As an engineer, i have had my fair share of experiences with errant voltages and shocks from contact with incorrect wires, but my only real injury was due to inexperience when I started my first job out of high school. At the company, rookie engineer projects were usually completed through the build process with the engineer working with the necessary support personnel to physically complete the project. My design called for a bracket of steel bent into a certain angle and then drilled and tapped. The technician that I was working with explained that they usually complete brackets like this by heating the bend point cherry red and attaching a clamp and bending the bracket into place. I said no problem and the tech left for break. I attached the clamp, began heating the steel and when it was cherry red, i grabbed the clamp and immediately learned that heat transfers through steel quickly. I missed the step that stated to attach the clamp after the metal was hot. I still have the burn scars to remind me of the heat transfer capabilities of steel.
ttemple: "...holding the meter, with the leads hanging down, with the charred spot square in the middle of my shirt..." Sounds like a classic Wile E. Coyote picture. The only part missing was the burn marks on your face.
The fact that I have all ten fingers is remarkable. I'm always amazed when my fingerprints reappear.
I've defintely burned and sliced off my finger tips several times. I think it all started when, at the age of 12, I put a sewing machine needle through my right index finger. All of the adults panicked but the nail eventually grew out.
I had a problem with the 100A three-phase feed to the earth station servo system. I traced the problem right back to the main station distribution switchboard, well beyond my pay-grade at the time. With the chief electrician in charge reading out the maker's instructions I followed his every word to remove and inspect the contact carriage. According to the book by means of a "special feature" it was supposedly safe to do this operation off-load but with the rest of the switchboard on-line. We had never used that brand of switchboard before and we took the instructions at face value. "Remove locking screw A" - OK. "Raise latch lever B" - OK. "Grasp carrier firmly, lift and pull out" - BANG! When our eyes and ears returned to normal I was unhurt and had not received an electric shock but my hand was covered with that lovely bronze sheen from vaporised copper. The switchboard was wrecked and we never used that brand again. Surprisingly they are still in business. No names, no pack drill...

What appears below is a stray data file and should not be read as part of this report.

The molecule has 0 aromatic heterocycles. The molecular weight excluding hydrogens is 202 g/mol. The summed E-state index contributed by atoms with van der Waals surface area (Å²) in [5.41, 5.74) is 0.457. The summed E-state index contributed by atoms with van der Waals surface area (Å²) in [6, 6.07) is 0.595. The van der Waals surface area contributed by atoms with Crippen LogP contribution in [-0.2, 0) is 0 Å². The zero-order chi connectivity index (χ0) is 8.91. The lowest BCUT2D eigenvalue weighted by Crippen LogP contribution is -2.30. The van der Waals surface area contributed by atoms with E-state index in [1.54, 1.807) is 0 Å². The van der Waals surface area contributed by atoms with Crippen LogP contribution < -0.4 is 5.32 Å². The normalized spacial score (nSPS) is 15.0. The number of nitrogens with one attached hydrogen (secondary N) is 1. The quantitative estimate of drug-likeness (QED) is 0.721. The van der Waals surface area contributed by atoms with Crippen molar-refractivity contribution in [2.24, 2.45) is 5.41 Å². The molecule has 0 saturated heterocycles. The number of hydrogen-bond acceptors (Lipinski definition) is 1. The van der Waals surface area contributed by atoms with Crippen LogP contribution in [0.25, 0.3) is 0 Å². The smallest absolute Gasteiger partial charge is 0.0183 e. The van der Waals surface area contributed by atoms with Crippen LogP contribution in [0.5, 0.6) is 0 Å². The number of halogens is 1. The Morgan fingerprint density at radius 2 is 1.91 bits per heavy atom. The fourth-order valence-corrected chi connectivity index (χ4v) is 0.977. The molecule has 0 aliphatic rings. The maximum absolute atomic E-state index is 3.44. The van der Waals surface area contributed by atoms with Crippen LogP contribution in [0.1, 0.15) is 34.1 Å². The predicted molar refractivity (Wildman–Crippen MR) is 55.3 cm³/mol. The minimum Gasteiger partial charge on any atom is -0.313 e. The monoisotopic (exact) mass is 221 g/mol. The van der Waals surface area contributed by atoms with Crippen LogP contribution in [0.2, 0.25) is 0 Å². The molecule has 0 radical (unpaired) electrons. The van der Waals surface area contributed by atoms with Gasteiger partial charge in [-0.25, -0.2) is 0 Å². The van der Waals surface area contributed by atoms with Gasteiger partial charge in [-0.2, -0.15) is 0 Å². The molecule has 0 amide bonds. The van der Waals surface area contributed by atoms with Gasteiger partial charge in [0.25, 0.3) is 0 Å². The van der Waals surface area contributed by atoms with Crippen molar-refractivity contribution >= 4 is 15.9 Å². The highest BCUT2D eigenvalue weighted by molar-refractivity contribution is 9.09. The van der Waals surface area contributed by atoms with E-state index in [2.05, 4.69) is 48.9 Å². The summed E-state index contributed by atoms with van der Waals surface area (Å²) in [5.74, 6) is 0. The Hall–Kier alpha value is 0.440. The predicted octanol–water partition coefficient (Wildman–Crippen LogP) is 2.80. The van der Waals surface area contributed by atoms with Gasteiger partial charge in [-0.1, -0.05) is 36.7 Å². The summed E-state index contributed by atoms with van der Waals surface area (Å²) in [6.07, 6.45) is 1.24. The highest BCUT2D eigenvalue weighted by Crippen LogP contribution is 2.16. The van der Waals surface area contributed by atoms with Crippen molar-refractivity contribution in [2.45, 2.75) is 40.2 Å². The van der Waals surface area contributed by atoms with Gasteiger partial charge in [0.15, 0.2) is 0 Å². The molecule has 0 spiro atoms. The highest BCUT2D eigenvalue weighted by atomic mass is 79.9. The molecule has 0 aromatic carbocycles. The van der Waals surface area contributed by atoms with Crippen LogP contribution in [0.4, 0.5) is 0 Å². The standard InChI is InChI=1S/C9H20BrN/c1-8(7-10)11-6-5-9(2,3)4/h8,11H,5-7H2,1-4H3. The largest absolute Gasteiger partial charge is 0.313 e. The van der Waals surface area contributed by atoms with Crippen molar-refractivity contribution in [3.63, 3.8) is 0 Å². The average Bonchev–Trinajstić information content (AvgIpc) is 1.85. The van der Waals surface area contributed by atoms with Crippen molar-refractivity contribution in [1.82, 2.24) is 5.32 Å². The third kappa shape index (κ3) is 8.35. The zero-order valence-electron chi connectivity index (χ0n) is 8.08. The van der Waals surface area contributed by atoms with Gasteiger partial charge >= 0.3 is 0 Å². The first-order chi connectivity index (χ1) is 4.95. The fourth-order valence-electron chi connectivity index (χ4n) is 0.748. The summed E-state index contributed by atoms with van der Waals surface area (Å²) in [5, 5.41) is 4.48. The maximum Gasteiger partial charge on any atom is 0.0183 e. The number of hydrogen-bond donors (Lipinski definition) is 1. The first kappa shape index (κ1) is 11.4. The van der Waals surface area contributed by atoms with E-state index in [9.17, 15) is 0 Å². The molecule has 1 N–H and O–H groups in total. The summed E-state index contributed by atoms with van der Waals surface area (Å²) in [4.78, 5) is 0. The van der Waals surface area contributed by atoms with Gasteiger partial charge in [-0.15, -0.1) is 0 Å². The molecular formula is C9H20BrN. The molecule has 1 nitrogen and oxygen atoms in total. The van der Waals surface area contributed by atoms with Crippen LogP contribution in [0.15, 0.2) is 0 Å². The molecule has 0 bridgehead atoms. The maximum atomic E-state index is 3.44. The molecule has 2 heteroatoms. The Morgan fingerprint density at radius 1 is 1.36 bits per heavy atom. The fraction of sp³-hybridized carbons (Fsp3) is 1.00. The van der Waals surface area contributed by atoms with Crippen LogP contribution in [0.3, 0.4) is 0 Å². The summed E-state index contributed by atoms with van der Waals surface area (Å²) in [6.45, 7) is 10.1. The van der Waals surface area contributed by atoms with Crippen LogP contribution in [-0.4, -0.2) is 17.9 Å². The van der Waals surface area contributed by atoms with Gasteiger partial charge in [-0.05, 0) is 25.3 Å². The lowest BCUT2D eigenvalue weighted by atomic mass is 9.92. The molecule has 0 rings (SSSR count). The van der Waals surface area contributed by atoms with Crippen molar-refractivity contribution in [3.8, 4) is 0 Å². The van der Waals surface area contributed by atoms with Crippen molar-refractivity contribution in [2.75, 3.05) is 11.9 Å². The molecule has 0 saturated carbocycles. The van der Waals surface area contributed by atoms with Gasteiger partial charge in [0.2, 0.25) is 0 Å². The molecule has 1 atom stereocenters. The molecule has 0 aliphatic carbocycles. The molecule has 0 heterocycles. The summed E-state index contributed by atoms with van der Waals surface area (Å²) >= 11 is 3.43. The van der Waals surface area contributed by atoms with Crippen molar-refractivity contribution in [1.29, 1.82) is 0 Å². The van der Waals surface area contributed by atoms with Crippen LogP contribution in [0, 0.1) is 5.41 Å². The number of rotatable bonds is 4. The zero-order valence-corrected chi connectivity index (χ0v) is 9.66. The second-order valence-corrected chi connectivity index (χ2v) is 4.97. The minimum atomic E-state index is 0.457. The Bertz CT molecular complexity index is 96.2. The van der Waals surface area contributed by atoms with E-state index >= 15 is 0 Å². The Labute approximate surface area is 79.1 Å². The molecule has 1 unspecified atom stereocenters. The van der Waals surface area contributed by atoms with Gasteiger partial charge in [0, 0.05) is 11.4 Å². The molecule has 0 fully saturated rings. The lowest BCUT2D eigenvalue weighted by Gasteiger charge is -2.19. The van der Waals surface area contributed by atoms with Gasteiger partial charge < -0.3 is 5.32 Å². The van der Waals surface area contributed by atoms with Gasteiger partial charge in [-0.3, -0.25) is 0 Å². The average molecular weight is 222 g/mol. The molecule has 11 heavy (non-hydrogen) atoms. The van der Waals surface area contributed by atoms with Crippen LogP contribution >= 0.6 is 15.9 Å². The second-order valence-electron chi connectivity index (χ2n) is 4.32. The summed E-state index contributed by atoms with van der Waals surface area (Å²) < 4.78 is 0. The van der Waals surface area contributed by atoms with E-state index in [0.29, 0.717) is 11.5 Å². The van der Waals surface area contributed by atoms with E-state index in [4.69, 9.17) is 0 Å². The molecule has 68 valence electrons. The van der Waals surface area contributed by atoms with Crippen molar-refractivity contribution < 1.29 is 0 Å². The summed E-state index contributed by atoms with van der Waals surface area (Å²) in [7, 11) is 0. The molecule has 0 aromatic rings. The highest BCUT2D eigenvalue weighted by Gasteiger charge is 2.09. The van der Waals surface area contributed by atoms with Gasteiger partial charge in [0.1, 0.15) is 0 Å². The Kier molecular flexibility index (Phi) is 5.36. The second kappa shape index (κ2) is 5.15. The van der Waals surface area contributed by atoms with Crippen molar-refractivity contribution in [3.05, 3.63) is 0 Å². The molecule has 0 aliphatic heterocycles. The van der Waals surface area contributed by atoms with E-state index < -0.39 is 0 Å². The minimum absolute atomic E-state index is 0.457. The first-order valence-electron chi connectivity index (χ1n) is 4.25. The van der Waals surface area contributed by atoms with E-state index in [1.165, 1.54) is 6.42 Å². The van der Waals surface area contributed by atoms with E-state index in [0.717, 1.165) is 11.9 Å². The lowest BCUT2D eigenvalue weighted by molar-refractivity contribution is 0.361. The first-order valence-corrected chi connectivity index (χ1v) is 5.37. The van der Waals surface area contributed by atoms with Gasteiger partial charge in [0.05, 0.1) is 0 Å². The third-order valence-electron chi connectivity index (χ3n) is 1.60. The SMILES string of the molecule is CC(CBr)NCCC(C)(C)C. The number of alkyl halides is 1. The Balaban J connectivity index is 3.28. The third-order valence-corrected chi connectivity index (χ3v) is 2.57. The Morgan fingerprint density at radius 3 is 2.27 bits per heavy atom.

Truchard will be presented the award at the 2014 Golden Mousetrap Awards ceremony during the co-located events Pacific Design & Manufacturing, MD&M West, WestPack, PLASTEC West, Electronics West, ATX West, and AeroCon.
In a bid to boost the viability of lithium-based electric car batteries, a team at Lawrence Berkeley National Laboratory has developed a chemistry that could possibly double an EV’s driving range while cutting its battery cost in half.
For industrial control applications, or even a simple assembly line, that machine can go almost 24/7 without a break. But what happens when the task is a little more complex? That’s where the “smart” machine would come in. The smart machine is one that has some simple (or complex in some cases) processing capability to be able to adapt to changing conditions. Such machines are suited for a host of applications, including automotive, aerospace, defense, medical, computers and electronics, telecommunications, consumer goods, and so on. This discussion will examine what’s possible with smart machines, and what tradeoffs need to be made to implement such a solution.